Plus, if the fuel pump is in good condition, the check valves in the pump should prevent back drain. If not, then rebuilding the pump is a better use of the time and money than putting another check valve in the system.

 

Paul

Edited by PFitz (see edit history)
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Very common with today's gasoline. We get about 5 calls daily on this subject:

 

Gas evaporation

 

The only way gasoline is going to drain back to the tank from that carburetor is if you park the car on its side, and that is kind of hard on the paint job! ;)

 

Take the money you were going to waste on the valve, and surprise your wife by taking her to dinner. The results will be better!

 

Jon.

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Boats with inboard fuel tanks are required to have anti syphon valves at the tank outlet. It looks like any other hose barb.

On occasion the fuel pump wont off set the valve.

 

I have read here about the evaporation thing and it makes sense, But my fleet is about 50-50, half need priming after a week or two and half don't.

However I am seeing a trend towards more priming.

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Posted (edited)

With all due respect, boats are different for other reasons One main one is any potential gas leaks,  or even fumes, can't fall out the bottom of the engine compartment and dissipate. With boat engine gas tanks and fuel systems, because gasoline fumes are heavier than air and settle into the bilge, where a spark can ignite them, that makes the Coast Guard very fussy about how and what they will allow for fuel system certification.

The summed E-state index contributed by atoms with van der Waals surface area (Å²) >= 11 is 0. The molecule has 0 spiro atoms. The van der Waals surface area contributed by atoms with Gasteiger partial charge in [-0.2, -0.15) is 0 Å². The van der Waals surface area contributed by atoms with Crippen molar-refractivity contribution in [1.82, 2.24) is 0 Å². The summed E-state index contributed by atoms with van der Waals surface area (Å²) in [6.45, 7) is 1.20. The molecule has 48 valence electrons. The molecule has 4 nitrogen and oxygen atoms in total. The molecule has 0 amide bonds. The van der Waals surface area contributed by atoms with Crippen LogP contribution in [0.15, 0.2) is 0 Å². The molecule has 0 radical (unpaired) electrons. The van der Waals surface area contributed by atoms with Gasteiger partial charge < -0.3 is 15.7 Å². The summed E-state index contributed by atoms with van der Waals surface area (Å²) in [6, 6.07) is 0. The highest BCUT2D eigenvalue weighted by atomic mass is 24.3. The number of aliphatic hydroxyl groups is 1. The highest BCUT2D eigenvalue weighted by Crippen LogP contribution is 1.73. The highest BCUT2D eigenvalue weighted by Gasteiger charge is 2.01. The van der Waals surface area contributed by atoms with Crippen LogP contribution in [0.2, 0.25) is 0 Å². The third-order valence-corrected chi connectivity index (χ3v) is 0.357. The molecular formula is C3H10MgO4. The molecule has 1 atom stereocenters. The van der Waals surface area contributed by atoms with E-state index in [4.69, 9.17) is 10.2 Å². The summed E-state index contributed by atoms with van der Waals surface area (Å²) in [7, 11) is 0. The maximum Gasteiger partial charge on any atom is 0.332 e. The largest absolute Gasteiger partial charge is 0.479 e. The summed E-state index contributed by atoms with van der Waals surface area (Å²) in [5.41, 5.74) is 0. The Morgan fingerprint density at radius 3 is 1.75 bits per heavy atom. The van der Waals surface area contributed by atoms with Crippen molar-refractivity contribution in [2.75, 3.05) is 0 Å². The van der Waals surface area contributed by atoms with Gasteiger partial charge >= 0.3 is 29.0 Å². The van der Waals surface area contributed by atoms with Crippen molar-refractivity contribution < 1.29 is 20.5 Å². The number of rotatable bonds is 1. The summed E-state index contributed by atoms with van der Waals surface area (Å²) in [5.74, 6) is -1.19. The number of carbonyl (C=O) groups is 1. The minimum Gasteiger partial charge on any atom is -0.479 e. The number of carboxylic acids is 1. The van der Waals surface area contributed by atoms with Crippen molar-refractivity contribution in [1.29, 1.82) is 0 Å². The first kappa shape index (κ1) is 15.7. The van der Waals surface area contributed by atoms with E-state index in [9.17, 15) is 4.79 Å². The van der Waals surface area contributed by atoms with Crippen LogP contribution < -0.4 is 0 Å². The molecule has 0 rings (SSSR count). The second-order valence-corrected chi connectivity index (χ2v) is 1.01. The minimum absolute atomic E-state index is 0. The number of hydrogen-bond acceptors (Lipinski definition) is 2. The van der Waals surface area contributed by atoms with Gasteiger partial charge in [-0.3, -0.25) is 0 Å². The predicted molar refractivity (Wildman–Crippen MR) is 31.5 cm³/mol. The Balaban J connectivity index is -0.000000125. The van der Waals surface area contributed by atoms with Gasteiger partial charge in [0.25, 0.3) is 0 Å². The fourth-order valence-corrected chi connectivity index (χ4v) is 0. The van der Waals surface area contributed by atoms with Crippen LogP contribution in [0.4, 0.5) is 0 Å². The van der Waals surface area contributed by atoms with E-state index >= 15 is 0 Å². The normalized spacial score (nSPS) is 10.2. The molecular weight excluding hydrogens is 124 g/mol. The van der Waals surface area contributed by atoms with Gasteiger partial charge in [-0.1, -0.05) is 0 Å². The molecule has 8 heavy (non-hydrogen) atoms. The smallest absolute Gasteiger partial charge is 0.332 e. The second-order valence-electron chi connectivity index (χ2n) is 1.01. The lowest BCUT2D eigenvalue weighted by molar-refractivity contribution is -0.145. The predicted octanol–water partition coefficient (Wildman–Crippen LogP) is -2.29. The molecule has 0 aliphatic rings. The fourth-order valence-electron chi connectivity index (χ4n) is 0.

If the problem was not evaporation and it was the gas draining back to the tank and not leaving enough fuel in the carb to restart the engine and have it run long enough for the fuel pump to start supplying fuel, as Jon pointed out to drain the fuel bowl that much the car would have to be on it's side so that the fuel inlet at the float needle is the lowest point of the fuel bowl.

 

In reality the float needle seat is one of the highest points in the fuel bowl - often being above float level. As soon was the fuel level drops enough to unseat the needle the fuel lines will be sucking air from the fuel bowl's vent system, not fuel. This is basic carbs 101 for both updraft and down draft carbs.

 

The fuel lines can drain back if the  fuel pumps check valves are not sealing as they should. That will not only cause starting delay (only if the fuel bowl level has also dropped due to evaporation), leaky fuel pump check valves can also  drop fuel pressure and lower the float level. That's something the "bandaid" fix of adding an inline check valve,..... won't fix.

 

Paul

Edited by PFitz (see edit history)

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In the case of updraft carburetors, it was quite common to place the inlet fuel valve in the bottom of the bowl. Since updraft carburetors were lower than the fuel supply system; leakage back to the tank was impossible.